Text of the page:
Tip: The koala position
For any brand new mummas (while your baby is still dinky) the Koala BF position is a great one especially if you're struggling to breastfeed. This ensures a decent latch, with the baby's head back and the nipple towards the back of their mouth. This was my fave for at least the first month until the little guy wasn't so little anymore and it became increasingly difficult to find the right angle where he could still fit sitting on my leg sat upright.
Lying down is another great position, especially if you want to give your arms a break. Have a look on youtube if you'd like some tips on how to do it, there are loads of videos! I put a pillow between my legs, lie on my side with my arm under my head supporting my neck and have Bodhi lie on his side facing me.
If you don't have a beanbag, invest in one! This is a very easy and comfortable way to breastfeed. I find that by sitting on the floor against a beanbag with my knees up means Bodhi can rest on my lap, completely supported by my legs without needing to use my arms to hold him up. By relaxing your arms, this allows you to release any tension you're holding in your shoulders.
However you choose to feed your baby, always consider your posture and whether or not you are holding any tension in your shoulders or back. If you feel tight or notice you start to feel pain, stop and address the way you are sat so you are supported ensuring you're not putting any unnecessary strain on your body.
CORE and pelvic floor
Whether you had a straight forward pregnancy, a complicated one, a natural vaginal birth or a C-section; carrying a baby around for almost 10 months will have had an effect on your pelvic floor. Personally I had a pretty straight forward pregnancy and birth but I tore quite badly so for me, focusing on my pelvic floor has been key for recovery.
Pelvic Floor Exercises
This is key for recovery.
To strengthen your pelvic floor muscles, sit comfortably and squeeze the muscles 10-15 times in a row.
Don't hold your breath or tighten your stomach, buttock or thigh muscles at the same time.
When you get used to doing pelvic floor exercises, you can try holding each squeeze for a few seconds.
Every week, you can add more squeezes, but be careful not to overdo it and always have a rest between sets of squeezes.
I spoke with Emily Williams (@EarnYourRoast) who offered some sound advice on how to strengthen your back when suffering from pain.
"Pre and post natal back pain is very common unfortunately. And it is not comfortable or convenient to say the least!
Due to postural changes during pregnancy and the inevitable weaker core throughout our post natal journey, our backs take a lot of the pressure from simple daily tasks like standing, walking, feeding or holding baby, pushing a pushchair, having baby in a carrier or the strange positions we find ourselves in when co sleeping!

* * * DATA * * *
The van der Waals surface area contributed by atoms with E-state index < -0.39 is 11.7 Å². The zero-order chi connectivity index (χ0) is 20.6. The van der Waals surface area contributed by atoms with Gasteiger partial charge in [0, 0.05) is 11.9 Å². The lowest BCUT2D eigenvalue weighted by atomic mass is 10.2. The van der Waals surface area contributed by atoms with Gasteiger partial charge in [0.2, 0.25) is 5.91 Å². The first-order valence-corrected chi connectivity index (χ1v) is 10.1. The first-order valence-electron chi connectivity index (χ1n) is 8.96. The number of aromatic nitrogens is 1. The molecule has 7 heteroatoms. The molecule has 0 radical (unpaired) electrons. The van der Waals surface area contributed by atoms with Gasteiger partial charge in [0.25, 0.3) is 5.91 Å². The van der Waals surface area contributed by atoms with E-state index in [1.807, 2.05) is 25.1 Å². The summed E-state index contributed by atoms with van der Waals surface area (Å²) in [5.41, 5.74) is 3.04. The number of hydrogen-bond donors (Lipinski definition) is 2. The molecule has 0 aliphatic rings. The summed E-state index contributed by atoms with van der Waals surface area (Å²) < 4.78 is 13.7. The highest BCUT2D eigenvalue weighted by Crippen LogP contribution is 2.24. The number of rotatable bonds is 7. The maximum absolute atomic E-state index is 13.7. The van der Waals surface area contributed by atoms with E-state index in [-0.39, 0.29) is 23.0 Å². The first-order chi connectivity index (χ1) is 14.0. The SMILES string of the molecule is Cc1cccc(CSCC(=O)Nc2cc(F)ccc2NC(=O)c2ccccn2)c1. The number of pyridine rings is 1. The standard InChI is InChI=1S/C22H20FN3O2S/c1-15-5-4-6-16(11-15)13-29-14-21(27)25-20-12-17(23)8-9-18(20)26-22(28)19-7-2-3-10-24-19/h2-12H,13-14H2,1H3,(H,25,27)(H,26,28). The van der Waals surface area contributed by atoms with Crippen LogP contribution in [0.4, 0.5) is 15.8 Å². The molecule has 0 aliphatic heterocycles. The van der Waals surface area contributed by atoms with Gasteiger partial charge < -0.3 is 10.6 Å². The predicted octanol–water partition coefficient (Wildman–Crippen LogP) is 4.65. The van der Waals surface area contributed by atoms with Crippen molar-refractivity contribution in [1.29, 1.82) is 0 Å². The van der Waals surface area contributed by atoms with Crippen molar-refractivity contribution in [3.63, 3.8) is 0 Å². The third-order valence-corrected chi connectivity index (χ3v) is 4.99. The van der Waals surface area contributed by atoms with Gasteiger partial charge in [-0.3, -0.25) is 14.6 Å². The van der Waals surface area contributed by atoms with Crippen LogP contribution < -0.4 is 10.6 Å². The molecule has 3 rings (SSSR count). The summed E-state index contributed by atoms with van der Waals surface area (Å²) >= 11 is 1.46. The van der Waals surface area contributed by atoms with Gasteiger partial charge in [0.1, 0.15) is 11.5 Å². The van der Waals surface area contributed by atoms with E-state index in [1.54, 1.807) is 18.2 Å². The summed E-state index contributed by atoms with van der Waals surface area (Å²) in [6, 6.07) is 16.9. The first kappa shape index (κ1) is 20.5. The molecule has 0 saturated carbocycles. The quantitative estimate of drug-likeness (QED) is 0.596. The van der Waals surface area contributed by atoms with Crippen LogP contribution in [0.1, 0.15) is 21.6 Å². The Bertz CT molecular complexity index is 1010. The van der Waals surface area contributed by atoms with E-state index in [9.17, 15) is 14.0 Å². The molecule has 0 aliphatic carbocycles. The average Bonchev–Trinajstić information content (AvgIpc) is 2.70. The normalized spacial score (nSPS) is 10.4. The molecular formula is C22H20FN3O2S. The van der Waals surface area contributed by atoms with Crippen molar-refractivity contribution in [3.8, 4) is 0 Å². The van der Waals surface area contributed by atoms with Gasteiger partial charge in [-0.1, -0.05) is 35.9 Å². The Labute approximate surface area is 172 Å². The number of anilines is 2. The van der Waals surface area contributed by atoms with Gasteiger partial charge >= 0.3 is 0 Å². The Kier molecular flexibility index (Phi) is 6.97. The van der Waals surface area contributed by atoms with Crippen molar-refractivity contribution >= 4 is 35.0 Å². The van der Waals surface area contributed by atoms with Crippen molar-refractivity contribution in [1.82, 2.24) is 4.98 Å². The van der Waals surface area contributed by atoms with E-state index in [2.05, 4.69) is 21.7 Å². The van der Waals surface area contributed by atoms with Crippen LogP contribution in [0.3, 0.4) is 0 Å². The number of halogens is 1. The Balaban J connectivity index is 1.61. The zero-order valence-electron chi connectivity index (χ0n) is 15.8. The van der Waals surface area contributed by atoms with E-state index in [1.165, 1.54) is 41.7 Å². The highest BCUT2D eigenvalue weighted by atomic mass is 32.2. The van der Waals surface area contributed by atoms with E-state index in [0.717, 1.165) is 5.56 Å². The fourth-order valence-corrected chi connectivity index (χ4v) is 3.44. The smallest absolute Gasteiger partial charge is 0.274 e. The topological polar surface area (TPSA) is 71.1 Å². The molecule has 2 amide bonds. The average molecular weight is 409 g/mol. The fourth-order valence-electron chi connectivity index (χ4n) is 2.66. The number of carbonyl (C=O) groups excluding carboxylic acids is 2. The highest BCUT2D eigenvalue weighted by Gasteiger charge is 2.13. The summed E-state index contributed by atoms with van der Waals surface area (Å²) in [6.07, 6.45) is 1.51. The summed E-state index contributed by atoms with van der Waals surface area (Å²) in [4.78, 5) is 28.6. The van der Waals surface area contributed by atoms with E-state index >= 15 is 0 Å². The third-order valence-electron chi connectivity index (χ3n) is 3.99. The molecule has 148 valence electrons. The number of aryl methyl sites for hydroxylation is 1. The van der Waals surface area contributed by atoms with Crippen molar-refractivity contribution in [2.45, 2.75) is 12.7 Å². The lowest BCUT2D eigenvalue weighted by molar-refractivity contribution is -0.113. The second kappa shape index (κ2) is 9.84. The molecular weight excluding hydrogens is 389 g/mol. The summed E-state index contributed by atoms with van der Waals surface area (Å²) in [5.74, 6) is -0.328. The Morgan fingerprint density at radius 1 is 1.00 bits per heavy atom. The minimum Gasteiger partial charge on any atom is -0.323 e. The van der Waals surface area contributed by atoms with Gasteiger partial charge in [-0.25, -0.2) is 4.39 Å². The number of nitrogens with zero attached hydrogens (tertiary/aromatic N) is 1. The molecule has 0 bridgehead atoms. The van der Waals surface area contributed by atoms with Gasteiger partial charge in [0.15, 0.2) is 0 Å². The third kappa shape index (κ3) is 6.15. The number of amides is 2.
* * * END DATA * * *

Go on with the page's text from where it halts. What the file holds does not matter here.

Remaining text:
Do not ignore it and assume your core will strengthen itself, do not head to the gym to strengthen your back muscles and do not assume it's ok to pee yourself every-time you stand up, laugh, jump, have sex or sit up. You don't have to live with back pain or DR forever.
What you need is slow and steady exercise to help re-build your trunk. ( I say ‘trunk’ because it’s the best way to describe all the critical postural muscles we need to get working TOGETHER. It’s not just the core we need to focus on but the chest, shoulders, glutes, pelvic floor and back).
Don’t let this overwhelm you though... it is much simpler that you think.
Connect with your muscles through your breath. Get outside and power walk. Find a hill and get that ticker pumping!
Depending on your postpartum stage...(you MUST get approval from your doctor before you do any exercise. All our births are different and you don’t want to interrupt important R&R)
Really think about your posture and how you are holding yourself. This should be with your core & back muscles holding your spine. Don’t let your lower back do the work and your belly give up. Hold your shoulders back and be proud of those big milk stained chesticles!
A strong 20 min walk everyday is a great start. Always think about your posture and bringing in your core. This will help to connect all the muscle fibres that separate when our bellies were gigantathon.
When you are ready to add in some more exercise, here are some examples of trunk strengthening movements. Just remember... your core and back work together not separately."
You can follow Emily and her fitness advice on any of the following platforms…
So, there you have it. Hopefully some useful advice to go by. Time is so precious, especially when you have children so if you can squeeze some time in each day to do the things you need to do for you, then you'll immediately be a happier and healthier individual. Happy mum, happy children!
Thanks for stopping by and taking the time to read this! If you have any questions about any of the above let me know!